If you're not familiar with this exquisite 1940s-meets-1740s piece of haute couture, here it is:
|Terry Dresbach's incredible red dress for Outlander, Season 2, with hints of Dior. If you haven't seen Terry's blog, click through for more gorgeous photos.|
There are details and elements of Terry's gown that will not be in my pattern. Instead, I'm starting with the original source material - extant 18th century court gowns - and interpreting the red dress from Dragonfly in Amber in my own way.
It will be red. It will have a low neckline. It will be appropriate for the court of Louis XV. Here's what I'm thinking:
|Jean-Marc Nattier (artist)|
|Duchess Maria Anna Josepha of Bavaria - this Robe de Cour has the 3/4 sleeves with flounces too, different from the tiered ruffle sleeves on many.|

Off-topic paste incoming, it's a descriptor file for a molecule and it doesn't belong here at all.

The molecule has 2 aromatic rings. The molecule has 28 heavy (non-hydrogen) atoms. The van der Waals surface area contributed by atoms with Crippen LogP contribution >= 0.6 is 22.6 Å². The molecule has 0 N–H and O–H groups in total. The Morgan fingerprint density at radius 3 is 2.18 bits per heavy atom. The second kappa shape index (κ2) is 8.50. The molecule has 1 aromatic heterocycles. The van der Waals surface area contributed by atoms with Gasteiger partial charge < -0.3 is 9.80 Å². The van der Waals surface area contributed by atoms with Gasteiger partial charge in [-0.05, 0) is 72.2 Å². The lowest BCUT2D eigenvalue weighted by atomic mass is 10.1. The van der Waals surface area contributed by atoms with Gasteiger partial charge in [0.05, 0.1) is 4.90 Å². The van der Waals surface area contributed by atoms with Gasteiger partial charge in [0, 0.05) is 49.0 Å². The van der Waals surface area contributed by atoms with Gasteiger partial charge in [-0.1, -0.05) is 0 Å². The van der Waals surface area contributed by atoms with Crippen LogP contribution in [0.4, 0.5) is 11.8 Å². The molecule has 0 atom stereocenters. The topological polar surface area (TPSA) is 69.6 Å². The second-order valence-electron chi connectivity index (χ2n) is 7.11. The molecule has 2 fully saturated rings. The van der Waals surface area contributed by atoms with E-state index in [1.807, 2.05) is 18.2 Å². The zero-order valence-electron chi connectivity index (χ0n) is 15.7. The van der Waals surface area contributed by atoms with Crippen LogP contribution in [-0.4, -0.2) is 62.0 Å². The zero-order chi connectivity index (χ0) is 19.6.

|Marie Antoinette in court dress - fashion plate - this is from the 1770s, but you can see how this style of gown is quite "fossilized."|
The Robe de Cour was a back-lacing, fully-boned bodice worn with a separate skirt over a broad foundation. Sometimes the ensemble had a separate train attached.
These bodices had wide, slightly off-the-shoulder necklines, very low, and sometimes had tabs at the waist like stays. They were constructed like stays, with the decorative fabric mounted on the outside of a fully boned lining. For those with tabs, the skirt went on under the front and back points of the bodice, but over the tabs at the sides, like 17th century gowns. If you recall, Claire's wedding gown in Season 1 was also a Robe de Cour.
|Extant robe de cour of Sofia Magdalena of Sweden, 1766. The fluffy sleeves are still in tact on this one, and you can see the tabs at the waist.|
|Infanta Maria Josefa de Borbon by Giusseppe Bonito, 1758-59. This is a Robe de Cour with a single skirt, back0lacing bodice, and 3/4 sleeves with flounces.|